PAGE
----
Crap from Africa
As they sit together in a café, Lindsey's boyfriend calls her "fun." (Incidentally, I originally typed "cage" for "café," which would have been a lot more interesting.) Lindsey clearly wanted to be called beautiful and brilliant and merciful and kind as she responds, "You're with me because I'm fun?" He stares at her, and then insists as if trying to convince himself: "You are, sometimes?" Lindsey demands that her boyfriend kiss her on the ski lift. She tells us in a confessional that she's too sensitive sometimes; she says the show loosened up and matured her. She admits that the way she handled her emotions in some situations wasn't positive, and that she grew a lot from it. Lindsey and her family sit around a dinner table; she cackles when her father cracks the awkward joke of asking her to go boil some water instead of the more funny joke of asking if she'd like some Midol for her menstrual cramps.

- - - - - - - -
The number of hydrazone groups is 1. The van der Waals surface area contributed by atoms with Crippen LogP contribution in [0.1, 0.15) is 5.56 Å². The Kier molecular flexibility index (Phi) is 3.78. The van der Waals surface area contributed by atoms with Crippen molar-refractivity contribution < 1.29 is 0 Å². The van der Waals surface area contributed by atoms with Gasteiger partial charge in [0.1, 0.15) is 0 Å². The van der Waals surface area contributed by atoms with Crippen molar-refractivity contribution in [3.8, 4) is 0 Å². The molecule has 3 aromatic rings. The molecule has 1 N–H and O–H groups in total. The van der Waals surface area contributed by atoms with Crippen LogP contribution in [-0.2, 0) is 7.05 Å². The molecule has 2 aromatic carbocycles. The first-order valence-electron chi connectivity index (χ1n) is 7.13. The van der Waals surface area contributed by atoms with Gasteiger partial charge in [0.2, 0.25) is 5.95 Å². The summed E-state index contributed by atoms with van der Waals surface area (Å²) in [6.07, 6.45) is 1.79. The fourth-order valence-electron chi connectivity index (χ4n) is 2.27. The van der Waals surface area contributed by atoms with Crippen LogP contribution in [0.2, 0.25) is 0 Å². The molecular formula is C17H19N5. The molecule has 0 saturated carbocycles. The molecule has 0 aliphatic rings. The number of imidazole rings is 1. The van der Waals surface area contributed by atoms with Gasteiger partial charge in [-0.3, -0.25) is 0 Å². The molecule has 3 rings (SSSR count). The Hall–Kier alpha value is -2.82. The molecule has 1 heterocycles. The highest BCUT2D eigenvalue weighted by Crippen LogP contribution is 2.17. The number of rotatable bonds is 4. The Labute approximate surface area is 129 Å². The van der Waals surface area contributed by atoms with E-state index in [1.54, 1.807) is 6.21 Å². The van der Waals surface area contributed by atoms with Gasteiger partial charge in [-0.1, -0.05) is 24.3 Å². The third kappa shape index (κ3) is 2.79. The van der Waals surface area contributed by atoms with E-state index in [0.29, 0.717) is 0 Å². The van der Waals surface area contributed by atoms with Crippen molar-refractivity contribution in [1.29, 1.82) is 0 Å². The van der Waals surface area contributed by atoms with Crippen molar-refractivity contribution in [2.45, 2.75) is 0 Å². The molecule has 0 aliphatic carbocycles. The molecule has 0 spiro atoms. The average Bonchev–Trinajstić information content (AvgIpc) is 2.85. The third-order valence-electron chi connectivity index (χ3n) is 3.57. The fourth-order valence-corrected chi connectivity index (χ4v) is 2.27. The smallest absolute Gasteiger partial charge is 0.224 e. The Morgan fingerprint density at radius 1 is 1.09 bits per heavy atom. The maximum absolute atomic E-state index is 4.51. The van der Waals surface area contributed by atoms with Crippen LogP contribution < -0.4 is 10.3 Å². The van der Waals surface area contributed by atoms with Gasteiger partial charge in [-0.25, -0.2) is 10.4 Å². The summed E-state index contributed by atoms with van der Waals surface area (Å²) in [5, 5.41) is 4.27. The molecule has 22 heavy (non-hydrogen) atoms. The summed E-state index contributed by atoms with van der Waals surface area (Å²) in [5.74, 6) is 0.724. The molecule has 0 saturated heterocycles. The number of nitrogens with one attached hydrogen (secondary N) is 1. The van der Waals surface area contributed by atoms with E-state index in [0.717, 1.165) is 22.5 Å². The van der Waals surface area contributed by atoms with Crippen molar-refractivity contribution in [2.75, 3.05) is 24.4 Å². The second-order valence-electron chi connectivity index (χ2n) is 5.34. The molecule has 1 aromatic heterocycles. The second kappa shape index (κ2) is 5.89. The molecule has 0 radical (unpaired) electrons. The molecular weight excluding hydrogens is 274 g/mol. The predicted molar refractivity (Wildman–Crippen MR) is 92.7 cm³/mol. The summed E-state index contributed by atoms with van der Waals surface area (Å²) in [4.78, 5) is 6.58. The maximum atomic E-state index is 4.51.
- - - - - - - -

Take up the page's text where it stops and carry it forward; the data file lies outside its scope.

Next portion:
Frank "Dances with Elephants" Garrison chops wood in Odessa, New York. He tells us that we saw "the real deal" on Survivor, and that "Frank Garrison is not gonna change." Generally, people who talk about themselves in the third person should be carefully regarded. I remember reading somewhere that talking about oneself in the third person can be indicative of a psychosis. My grandmother talks about herself in the third person ("Look at Nanni's gnarly hands!" "Nanni won bingo!" "Nanni hit a dog so hard she knocked it out"), but I think all older people do that. In any case, Frank doesn't care whether we like him. We then see various clips of Frank in Africa bossing people around and obviously not caring if they like him, either. Frank's pregnant wife Polly tells us that she worried Frank would change dramatically during his time in Africa. But "Frank is Frank," she says, and three days after he returned, she knew he was the same guy: "The most charming, sweet and loveable person...and the biggest jerk in the next breath."